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Tourism Malaysia

Tunku Abdul Rahman Putra Memorial

“Tunku Abdul Rahman merupakah tokoh yang sangat saya sanjungi. Di sinilah tempat untuk kita mengenai lebih dekat mengenai diri Tunku serta sumbangannya.”  
by Eliza Qistina

“Diwujudkan khas untuk memperingati dan menghormati orang yang telah banyak berjasa kepada negara. Jasa Tunku Abdul Rahman memang takkan dapat kita balas.”  
by Irwana Ameera

“” good place to revisit if u wish to know some-more about Tunku Abd Rahman…like his collection of antique camera…and his minister in film industries””  
by sheena


“qiute good …easy to find ……”  

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Tourism Malaysia

JATA Tourism Forum & Travel Showcase

The Japan Association of Travel Agents (JATA) Tourism and Travel Showcase organises, in support of Ministry of Land, Infrastructure, Transport and Tourism, Japan Tourism Agency, and Tokyo Metropolitan Government – a mega eventuality specializing in a transport and tourism industry.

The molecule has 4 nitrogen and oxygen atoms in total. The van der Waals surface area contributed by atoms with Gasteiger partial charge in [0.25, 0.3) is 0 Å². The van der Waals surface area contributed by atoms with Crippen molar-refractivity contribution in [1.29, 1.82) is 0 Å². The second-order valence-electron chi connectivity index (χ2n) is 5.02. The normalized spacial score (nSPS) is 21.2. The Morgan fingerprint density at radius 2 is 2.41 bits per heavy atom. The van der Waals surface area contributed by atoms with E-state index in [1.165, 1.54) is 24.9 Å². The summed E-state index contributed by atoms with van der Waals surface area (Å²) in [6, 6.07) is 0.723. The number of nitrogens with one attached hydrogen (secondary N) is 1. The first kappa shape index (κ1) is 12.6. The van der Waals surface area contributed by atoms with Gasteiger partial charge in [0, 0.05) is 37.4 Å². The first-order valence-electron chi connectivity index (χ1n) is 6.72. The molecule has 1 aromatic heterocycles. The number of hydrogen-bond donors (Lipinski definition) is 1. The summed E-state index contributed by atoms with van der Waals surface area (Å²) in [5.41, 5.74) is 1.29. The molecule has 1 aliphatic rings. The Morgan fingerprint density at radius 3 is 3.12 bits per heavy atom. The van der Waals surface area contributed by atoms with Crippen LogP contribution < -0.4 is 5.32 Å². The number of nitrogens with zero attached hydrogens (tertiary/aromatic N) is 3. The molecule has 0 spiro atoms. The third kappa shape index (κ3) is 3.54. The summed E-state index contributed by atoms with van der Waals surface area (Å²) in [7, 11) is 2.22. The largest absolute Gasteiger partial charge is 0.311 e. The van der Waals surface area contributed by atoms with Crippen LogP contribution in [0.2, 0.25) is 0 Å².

The annual eventuality showcases a countless renouned and unexplored destinations in a new light. The eventuality is energetically awaited by a transport and tourism attention and generates large seductiveness from visitors and exhibitors alike.

For some-more information, greatfully visit:

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Tourism Malaysia

Textile Craft Promotion

The Textile Craft Promotion showcases a pleasing textiles of Malaysia, such as batik and other materials.